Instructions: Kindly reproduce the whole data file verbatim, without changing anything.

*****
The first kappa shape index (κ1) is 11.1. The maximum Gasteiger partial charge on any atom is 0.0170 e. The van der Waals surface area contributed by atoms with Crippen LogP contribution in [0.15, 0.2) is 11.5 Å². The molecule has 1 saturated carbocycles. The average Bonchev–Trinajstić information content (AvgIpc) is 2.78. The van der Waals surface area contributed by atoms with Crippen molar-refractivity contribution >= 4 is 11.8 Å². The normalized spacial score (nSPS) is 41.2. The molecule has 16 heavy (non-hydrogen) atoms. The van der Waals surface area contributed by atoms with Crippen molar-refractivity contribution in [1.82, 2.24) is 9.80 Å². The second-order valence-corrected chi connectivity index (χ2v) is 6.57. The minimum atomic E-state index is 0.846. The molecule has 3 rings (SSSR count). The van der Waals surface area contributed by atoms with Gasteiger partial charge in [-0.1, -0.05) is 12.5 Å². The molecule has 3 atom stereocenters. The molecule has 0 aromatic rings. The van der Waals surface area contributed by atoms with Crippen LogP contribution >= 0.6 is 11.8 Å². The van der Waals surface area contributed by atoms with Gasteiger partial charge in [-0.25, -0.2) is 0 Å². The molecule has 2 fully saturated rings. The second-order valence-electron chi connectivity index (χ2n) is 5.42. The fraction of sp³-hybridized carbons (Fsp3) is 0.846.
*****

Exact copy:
The first kappa shape index (κ1) is 11.1. The maximum Gasteiger partial charge on any atom is 0.0170 e. The van der Waals surface area contributed by atoms with Crippen LogP contribution in [0.15, 0.2) is 11.5 Å². The molecule has 1 saturated carbocycles. The average Bonchev–Trinajstić information content (AvgIpc) is 2.78. The van der Waals surface area contributed by atoms with Crippen molar-refractivity contribution >= 4 is 11.8 Å². The normalized spacial score (nSPS) is 41.2. The molecule has 16 heavy (non-hydrogen) atoms. The van der Waals surface area contributed by atoms with Crippen molar-refractivity contribution in [1.82, 2.24) is 9.80 Å². The second-order valence-corrected chi connectivity index (χ2v) is 6.57. The minimum atomic E-state index is 0.846. The molecule has 3 rings (SSSR count). The van der Waals surface area contributed by atoms with Gasteiger partial charge in [-0.1, -0.05) is 12.5 Å². The molecule has 3 atom stereocenters. The molecule has 0 aromatic rings. The van der Waals surface area contributed by atoms with Crippen LogP contribution >= 0.6 is 11.8 Å². The van der Waals surface area contributed by atoms with Gasteiger partial charge in [-0.25, -0.2) is 0 Å². The molecule has 2 fully saturated rings. The second-order valence-electron chi connectivity index (χ2n) is 5.42. The fraction of sp³-hybridized carbons (Fsp3) is 0.846.